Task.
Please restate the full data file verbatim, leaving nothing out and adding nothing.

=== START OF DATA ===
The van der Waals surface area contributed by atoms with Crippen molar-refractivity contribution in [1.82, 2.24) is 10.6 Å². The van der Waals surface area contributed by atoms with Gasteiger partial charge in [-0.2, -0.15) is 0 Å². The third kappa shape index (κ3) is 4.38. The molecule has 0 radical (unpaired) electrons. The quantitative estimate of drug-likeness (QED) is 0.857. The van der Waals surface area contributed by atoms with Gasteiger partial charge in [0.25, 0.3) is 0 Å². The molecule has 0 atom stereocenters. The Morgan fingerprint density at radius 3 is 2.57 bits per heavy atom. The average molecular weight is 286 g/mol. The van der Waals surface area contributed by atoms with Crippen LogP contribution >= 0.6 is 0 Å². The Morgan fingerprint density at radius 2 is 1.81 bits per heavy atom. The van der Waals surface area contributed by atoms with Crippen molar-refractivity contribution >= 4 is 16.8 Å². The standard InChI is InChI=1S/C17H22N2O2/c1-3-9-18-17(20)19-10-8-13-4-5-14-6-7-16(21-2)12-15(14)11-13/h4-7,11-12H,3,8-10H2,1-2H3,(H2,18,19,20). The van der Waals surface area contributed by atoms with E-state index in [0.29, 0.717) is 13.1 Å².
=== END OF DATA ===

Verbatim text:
The van der Waals surface area contributed by atoms with Crippen molar-refractivity contribution in [1.82, 2.24) is 10.6 Å². The van der Waals surface area contributed by atoms with Gasteiger partial charge in [-0.2, -0.15) is 0 Å². The third kappa shape index (κ3) is 4.38. The molecule has 0 radical (unpaired) electrons. The quantitative estimate of drug-likeness (QED) is 0.857. The van der Waals surface area contributed by atoms with Gasteiger partial charge in [0.25, 0.3) is 0 Å². The molecule has 0 atom stereocenters. The Morgan fingerprint density at radius 3 is 2.57 bits per heavy atom. The average molecular weight is 286 g/mol. The van der Waals surface area contributed by atoms with Crippen LogP contribution >= 0.6 is 0 Å². The Morgan fingerprint density at radius 2 is 1.81 bits per heavy atom. The van der Waals surface area contributed by atoms with Crippen molar-refractivity contribution >= 4 is 16.8 Å². The standard InChI is InChI=1S/C17H22N2O2/c1-3-9-18-17(20)19-10-8-13-4-5-14-6-7-16(21-2)12-15(14)11-13/h4-7,11-12H,3,8-10H2,1-2H3,(H2,18,19,20). The van der Waals surface area contributed by atoms with E-state index in [0.29, 0.717) is 13.1 Å².